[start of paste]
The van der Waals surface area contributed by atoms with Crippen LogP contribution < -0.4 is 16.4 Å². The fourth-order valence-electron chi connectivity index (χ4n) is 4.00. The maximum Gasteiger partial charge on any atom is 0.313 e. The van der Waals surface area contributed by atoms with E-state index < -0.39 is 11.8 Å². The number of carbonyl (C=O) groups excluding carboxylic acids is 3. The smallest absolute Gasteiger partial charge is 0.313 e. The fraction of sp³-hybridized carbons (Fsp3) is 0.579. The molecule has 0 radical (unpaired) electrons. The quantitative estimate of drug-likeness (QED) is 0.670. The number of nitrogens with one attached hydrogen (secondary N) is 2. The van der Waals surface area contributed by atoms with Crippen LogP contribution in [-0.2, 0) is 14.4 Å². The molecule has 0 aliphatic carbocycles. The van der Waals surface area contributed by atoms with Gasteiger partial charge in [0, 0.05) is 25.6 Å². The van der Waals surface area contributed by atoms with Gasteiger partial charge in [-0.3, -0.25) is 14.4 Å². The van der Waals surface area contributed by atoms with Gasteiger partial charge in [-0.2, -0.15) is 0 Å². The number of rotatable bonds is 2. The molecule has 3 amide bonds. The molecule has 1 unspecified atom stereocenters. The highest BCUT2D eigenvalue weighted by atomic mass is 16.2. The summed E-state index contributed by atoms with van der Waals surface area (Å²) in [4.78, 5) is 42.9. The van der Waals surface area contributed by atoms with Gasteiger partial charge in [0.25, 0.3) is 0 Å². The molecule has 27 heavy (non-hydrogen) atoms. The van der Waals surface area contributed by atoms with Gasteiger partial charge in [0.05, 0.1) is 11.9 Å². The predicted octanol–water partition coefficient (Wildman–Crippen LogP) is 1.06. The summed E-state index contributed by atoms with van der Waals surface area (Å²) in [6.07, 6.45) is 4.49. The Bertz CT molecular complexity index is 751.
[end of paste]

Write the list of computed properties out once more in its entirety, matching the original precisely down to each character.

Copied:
The van der Waals surface area contributed by atoms with Crippen LogP contribution < -0.4 is 16.4 Å². The fourth-order valence-electron chi connectivity index (χ4n) is 4.00. The maximum Gasteiger partial charge on any atom is 0.313 e. The van der Waals surface area contributed by atoms with E-state index < -0.39 is 11.8 Å². The number of carbonyl (C=O) groups excluding carboxylic acids is 3. The smallest absolute Gasteiger partial charge is 0.313 e. The fraction of sp³-hybridized carbons (Fsp3) is 0.579. The molecule has 0 radical (unpaired) electrons. The quantitative estimate of drug-likeness (QED) is 0.670. The number of nitrogens with one attached hydrogen (secondary N) is 2. The van der Waals surface area contributed by atoms with Crippen LogP contribution in [-0.2, 0) is 14.4 Å². The molecule has 0 aliphatic carbocycles. The van der Waals surface area contributed by atoms with Gasteiger partial charge in [0, 0.05) is 25.6 Å². The van der Waals surface area contributed by atoms with Gasteiger partial charge in [-0.3, -0.25) is 14.4 Å². The van der Waals surface area contributed by atoms with Gasteiger partial charge in [-0.2, -0.15) is 0 Å². The number of rotatable bonds is 2. The molecule has 3 amide bonds. The molecule has 1 unspecified atom stereocenters. The highest BCUT2D eigenvalue weighted by atomic mass is 16.2. The summed E-state index contributed by atoms with van der Waals surface area (Å²) in [4.78, 5) is 42.9. The van der Waals surface area contributed by atoms with Gasteiger partial charge in [0.25, 0.3) is 0 Å². The molecule has 27 heavy (non-hydrogen) atoms. The van der Waals surface area contributed by atoms with Gasteiger partial charge in [0.05, 0.1) is 11.9 Å². The predicted octanol–water partition coefficient (Wildman–Crippen LogP) is 1.06. The summed E-state index contributed by atoms with van der Waals surface area (Å²) in [6.07, 6.45) is 4.49. The Bertz CT molecular complexity index is 751.